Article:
V. HINDERING THE CHILDREN
A Child’s Relationship with Almighty God.—The most fatal way of despising the child falls under the third educational law of the Gospels; it is to overlook and make light of his natural relationship with Almighty God. “Suffer the little children to come
unto Me,” says the Saviour, as if that were the natural thing for the children to do, the thing they do when they are not hindered by their elders. And perhaps it is not too beautiful a thing to believe in this redeemed world, that, as the babe turns to his mother though he has no power to say her name, as the flowers turn to the sun, so the hearts of the children turn to their Saviour and God with unconscious delight and trust.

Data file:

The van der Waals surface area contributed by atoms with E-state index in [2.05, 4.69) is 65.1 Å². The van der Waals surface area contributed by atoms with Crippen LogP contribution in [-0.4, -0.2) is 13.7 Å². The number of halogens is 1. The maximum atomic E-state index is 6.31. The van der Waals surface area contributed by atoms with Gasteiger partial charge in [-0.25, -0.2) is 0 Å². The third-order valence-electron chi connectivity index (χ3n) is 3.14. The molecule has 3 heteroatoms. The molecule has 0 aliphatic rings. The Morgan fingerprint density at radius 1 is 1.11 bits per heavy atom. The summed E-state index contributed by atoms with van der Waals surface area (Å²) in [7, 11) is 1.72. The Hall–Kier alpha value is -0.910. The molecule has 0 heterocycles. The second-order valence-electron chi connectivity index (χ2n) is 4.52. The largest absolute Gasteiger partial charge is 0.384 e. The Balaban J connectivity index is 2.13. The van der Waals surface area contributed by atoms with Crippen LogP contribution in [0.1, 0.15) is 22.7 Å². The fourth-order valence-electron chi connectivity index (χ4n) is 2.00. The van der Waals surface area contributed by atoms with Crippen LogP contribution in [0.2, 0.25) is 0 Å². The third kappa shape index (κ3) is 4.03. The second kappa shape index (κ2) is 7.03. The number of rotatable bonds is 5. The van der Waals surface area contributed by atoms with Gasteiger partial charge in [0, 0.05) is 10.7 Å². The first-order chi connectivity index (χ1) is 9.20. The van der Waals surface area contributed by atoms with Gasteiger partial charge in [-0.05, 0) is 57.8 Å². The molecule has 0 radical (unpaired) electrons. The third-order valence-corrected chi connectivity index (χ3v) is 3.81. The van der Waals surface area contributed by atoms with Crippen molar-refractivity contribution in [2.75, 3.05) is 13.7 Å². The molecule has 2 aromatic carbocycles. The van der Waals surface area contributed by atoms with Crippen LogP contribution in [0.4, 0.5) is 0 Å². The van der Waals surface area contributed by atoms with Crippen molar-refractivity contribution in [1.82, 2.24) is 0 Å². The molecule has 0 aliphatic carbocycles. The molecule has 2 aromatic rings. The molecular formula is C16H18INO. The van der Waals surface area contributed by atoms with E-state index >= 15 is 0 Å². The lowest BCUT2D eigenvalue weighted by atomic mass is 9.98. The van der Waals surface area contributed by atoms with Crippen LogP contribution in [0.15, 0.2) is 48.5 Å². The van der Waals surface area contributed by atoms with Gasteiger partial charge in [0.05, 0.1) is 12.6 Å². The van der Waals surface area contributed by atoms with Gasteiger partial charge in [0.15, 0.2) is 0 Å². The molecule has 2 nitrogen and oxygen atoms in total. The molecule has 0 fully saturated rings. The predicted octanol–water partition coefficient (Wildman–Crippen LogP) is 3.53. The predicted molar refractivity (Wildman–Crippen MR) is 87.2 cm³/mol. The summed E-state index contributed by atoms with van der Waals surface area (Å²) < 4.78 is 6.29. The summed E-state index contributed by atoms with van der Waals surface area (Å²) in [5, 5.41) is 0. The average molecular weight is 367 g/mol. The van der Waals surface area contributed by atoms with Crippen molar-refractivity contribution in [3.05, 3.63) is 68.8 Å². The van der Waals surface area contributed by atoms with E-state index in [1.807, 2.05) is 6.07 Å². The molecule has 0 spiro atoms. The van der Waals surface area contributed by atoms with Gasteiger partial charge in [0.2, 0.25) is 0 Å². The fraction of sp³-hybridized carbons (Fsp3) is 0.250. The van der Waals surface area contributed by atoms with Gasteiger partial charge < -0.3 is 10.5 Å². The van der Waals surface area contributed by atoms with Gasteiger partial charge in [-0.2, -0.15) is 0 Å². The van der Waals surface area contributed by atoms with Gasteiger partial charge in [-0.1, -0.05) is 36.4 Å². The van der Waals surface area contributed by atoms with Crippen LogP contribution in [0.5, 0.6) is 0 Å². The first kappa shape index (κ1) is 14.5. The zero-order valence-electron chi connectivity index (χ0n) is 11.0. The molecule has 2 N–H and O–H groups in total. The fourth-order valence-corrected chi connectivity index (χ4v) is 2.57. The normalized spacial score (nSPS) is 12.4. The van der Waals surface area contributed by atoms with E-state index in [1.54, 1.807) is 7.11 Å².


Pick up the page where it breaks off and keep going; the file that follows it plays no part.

Nursery Theology.—Now listen to what goes on in many a nursery:—‘God does not love you, you naughty, wicked boy!’ ‘He will send you to the bad, wicked place,’ and so on; and this is all the practical teaching about the ways of his ‘almighty Lover’ that the child gets!—never a word of how God does love and cherish the little children all day long, and fill their hours with delight. Add to this, listless perfunctory prayers, idle discussions of Divine things in their presence, light use of holy words, few signs whereby the child can read that the things of God are more to his parents than any things of the world, and the child is hindered, tacitly forbidden to “come unto Me,”—and this, often, by parents who in the depths of their hearts desire nothing in comparison with God. The mischief lies in that same foolish undervaluing of the children, in the notion that the child can have no spiritual life until it please his elders to kindle the flame.